Ever hear around that holidays that, “It's better to give than it is to receive”? The Six of Pentacles card works further along that train of thought, to really get into it – if you're receiving a gift of charity, who is it that is really becoming more wealthy? When you give a gift, on the surface level it may seem as if you are losing out. Ask anyone who is giving a gift, however, and they'll assure you that they are getting more by giving away than they could if they were the one being given the gift, or if they had given that gift to themselves instead!
Before us we see two beggar, kneeling on the ground – their cloaks are tattered, torn, and patched in places. The beggar's faces are worn and gaunt, their hands thin, their hair tussled. Between these two poor men begging is a many of affluence: you can tell by his rich red clothing and his fancy hat that he is a man of wealth. With one hand, the man is pouring coins into the thin hands of one of the beggars, and with his other hand he holds a weighted scale (akin to the one that Justice herself holds).
The Six of Pentacles is a card that is all about questions – rather than giving you the answer with a picture, it asks you to question yourself and respond as truthfully as possible. Only when you answer with deep truth can you attain the deep wisdom this card holds in store.
The second question this card asks: who has become more wealthy, the man who is giving or the man who is receiving? It seems that the beggars are becoming more wealthy out of this trade, but look again. Look at the face of the man who is giving – he looks akin to a saint, gaining knowledge and wisdom from his actions. Through giving away his money, he is gathering up a different type of wealth... one that can't be bought.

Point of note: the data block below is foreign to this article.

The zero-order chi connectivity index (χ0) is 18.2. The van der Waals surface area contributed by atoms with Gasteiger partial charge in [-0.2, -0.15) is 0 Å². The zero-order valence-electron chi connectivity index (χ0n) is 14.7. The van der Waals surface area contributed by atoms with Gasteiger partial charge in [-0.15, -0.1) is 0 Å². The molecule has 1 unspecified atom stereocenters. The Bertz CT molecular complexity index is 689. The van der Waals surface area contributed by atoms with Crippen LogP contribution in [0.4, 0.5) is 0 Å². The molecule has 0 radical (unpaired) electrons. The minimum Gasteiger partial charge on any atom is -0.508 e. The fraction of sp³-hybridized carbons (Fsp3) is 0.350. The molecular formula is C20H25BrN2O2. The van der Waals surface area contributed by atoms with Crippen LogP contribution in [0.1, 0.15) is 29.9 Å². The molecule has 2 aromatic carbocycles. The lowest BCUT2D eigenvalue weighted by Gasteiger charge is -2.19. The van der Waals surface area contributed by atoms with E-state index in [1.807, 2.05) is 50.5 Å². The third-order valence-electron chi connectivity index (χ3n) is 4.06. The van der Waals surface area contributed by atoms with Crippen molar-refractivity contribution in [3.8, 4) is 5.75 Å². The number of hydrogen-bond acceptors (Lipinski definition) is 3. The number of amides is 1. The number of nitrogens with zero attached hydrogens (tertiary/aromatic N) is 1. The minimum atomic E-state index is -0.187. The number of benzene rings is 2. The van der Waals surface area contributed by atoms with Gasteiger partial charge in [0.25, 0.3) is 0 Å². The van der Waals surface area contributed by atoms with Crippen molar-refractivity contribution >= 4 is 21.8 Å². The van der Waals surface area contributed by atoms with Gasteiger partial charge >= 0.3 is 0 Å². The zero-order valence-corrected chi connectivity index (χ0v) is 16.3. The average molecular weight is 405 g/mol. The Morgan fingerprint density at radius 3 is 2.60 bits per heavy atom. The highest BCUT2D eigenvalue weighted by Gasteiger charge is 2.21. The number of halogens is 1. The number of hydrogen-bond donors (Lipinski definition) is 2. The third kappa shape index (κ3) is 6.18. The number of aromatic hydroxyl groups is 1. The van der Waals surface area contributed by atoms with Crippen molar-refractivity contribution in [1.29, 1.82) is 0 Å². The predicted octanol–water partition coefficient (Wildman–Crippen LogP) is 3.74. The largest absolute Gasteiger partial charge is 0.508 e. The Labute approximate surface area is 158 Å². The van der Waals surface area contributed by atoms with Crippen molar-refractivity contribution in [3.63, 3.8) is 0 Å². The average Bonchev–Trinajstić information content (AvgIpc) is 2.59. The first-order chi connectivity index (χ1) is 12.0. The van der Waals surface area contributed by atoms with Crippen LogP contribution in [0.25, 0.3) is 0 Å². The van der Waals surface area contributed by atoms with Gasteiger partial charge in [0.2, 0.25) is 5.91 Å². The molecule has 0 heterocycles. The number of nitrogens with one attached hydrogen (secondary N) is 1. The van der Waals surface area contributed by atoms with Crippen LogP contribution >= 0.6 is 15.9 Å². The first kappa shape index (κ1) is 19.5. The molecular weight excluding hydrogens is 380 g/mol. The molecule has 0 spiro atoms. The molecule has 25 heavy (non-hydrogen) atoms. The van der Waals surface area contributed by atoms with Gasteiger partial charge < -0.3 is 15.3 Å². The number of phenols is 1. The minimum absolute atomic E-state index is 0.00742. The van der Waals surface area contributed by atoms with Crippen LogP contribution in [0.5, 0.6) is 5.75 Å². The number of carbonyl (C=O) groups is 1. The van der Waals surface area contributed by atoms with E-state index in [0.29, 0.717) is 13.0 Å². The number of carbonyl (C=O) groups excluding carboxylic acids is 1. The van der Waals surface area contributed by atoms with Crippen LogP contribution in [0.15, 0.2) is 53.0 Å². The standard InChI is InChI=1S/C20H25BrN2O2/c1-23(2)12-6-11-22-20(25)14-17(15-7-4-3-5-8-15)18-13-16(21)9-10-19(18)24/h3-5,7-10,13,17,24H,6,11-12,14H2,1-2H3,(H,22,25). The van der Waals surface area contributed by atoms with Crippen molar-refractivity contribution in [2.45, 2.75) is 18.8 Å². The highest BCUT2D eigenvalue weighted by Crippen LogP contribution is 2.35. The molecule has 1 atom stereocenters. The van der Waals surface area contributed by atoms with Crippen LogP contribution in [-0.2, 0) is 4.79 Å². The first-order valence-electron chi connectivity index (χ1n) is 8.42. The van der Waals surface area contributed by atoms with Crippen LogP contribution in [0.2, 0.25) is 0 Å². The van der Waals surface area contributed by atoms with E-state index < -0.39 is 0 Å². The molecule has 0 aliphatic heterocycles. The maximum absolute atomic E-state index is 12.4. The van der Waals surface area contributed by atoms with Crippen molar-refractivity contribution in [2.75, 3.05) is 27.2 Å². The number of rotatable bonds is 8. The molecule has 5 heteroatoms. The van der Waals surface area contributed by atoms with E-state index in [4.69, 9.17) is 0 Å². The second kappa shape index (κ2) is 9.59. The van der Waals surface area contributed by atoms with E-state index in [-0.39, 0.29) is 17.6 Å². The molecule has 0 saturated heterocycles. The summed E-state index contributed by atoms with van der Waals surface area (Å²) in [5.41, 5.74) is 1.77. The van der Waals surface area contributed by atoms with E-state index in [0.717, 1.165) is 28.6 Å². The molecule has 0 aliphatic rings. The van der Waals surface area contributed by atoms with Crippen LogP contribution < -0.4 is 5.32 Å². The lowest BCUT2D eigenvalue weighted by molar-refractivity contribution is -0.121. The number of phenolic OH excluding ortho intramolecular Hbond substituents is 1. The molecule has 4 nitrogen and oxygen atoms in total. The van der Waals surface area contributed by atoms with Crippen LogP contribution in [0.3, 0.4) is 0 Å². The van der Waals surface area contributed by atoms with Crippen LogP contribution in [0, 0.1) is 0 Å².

This card asks the question: who has the power, the man who is giving or the man who is receiving? This is a tricky one – after all, the man who is giving the money away seems to be the one with the power. He has the power to earn and keep the money when he wants to, and to give it away when he sees fit. He even holds the scales of Justice, imparting that it is a just and sensible move he is making. But what about the beggars? Don't they have the power to gather coin in their own way? They also have a chance to make money when they want – by begging. In the end, they received what they needed, despite needing to go to unconventional means to get it. This cards is telling you to do a double-check on your own life: who really has the power?
Lastly, the card ask this question: which one are you, the man who is giving or the one who is receiving? In your life, what do you end up doing more? What would you like to be doing more? How can you alter your life to follow the path you really want to follow?
There are only a handful of cards that come close to sharing the questioning nature of the Six of Pentacles - The Wheel of Fortune and The Hanged Man. The Wheel of Fortune always asks us to question what we think we know, and head in a direction we might never have gone before... similar to the Six of Pentacles. The Hanged Man shares a sacrificial attitude towards the things in our lives – like the rich man in the Six of Pentacles, the Hanged Man asks us to give it up in order to gain it all.